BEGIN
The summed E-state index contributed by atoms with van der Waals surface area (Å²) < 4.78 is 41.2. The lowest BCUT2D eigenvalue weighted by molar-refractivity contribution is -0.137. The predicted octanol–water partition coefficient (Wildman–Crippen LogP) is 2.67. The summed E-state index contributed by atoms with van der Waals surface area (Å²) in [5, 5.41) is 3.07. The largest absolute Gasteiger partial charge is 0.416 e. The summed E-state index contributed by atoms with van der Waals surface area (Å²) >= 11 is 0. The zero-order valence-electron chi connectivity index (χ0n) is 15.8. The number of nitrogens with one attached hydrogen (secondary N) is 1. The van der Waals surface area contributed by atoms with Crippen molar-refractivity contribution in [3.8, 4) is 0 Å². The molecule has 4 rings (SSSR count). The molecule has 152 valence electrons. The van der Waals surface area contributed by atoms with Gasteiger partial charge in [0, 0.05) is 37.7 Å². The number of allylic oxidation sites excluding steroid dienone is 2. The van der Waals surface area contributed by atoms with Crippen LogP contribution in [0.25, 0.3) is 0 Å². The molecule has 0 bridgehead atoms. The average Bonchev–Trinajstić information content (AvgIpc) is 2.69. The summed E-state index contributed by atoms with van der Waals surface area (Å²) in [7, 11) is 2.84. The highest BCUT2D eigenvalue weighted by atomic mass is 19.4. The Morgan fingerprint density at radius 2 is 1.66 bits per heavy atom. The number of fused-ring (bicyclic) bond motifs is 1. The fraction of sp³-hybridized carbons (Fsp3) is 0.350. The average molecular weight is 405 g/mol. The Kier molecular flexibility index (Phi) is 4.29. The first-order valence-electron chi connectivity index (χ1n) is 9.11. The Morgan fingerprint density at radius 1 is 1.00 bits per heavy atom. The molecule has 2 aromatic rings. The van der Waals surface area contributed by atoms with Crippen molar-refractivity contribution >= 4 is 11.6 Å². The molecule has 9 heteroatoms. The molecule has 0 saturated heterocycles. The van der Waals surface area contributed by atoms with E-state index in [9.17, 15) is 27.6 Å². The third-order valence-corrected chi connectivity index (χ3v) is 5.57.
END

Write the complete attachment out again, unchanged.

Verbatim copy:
The summed E-state index contributed by atoms with van der Waals surface area (Å²) < 4.78 is 41.2. The lowest BCUT2D eigenvalue weighted by molar-refractivity contribution is -0.137. The predicted octanol–water partition coefficient (Wildman–Crippen LogP) is 2.67. The summed E-state index contributed by atoms with van der Waals surface area (Å²) in [5, 5.41) is 3.07. The largest absolute Gasteiger partial charge is 0.416 e. The summed E-state index contributed by atoms with van der Waals surface area (Å²) >= 11 is 0. The zero-order valence-electron chi connectivity index (χ0n) is 15.8. The number of nitrogens with one attached hydrogen (secondary N) is 1. The van der Waals surface area contributed by atoms with Crippen molar-refractivity contribution in [3.8, 4) is 0 Å². The molecule has 4 rings (SSSR count). The molecule has 152 valence electrons. The van der Waals surface area contributed by atoms with Gasteiger partial charge in [0, 0.05) is 37.7 Å². The number of allylic oxidation sites excluding steroid dienone is 2. The van der Waals surface area contributed by atoms with Crippen LogP contribution in [0.25, 0.3) is 0 Å². The molecule has 0 bridgehead atoms. The average Bonchev–Trinajstić information content (AvgIpc) is 2.69. The summed E-state index contributed by atoms with van der Waals surface area (Å²) in [7, 11) is 2.84. The highest BCUT2D eigenvalue weighted by atomic mass is 19.4. The Morgan fingerprint density at radius 2 is 1.66 bits per heavy atom. The number of fused-ring (bicyclic) bond motifs is 1. The fraction of sp³-hybridized carbons (Fsp3) is 0.350. The average molecular weight is 405 g/mol. The Kier molecular flexibility index (Phi) is 4.29. The first-order valence-electron chi connectivity index (χ1n) is 9.11. The Morgan fingerprint density at radius 1 is 1.00 bits per heavy atom. The molecule has 2 aromatic rings. The van der Waals surface area contributed by atoms with Crippen molar-refractivity contribution >= 4 is 11.6 Å². The molecule has 9 heteroatoms. The molecule has 0 saturated heterocycles. The van der Waals surface area contributed by atoms with E-state index in [9.17, 15) is 27.6 Å². The third-order valence-corrected chi connectivity index (χ3v) is 5.57.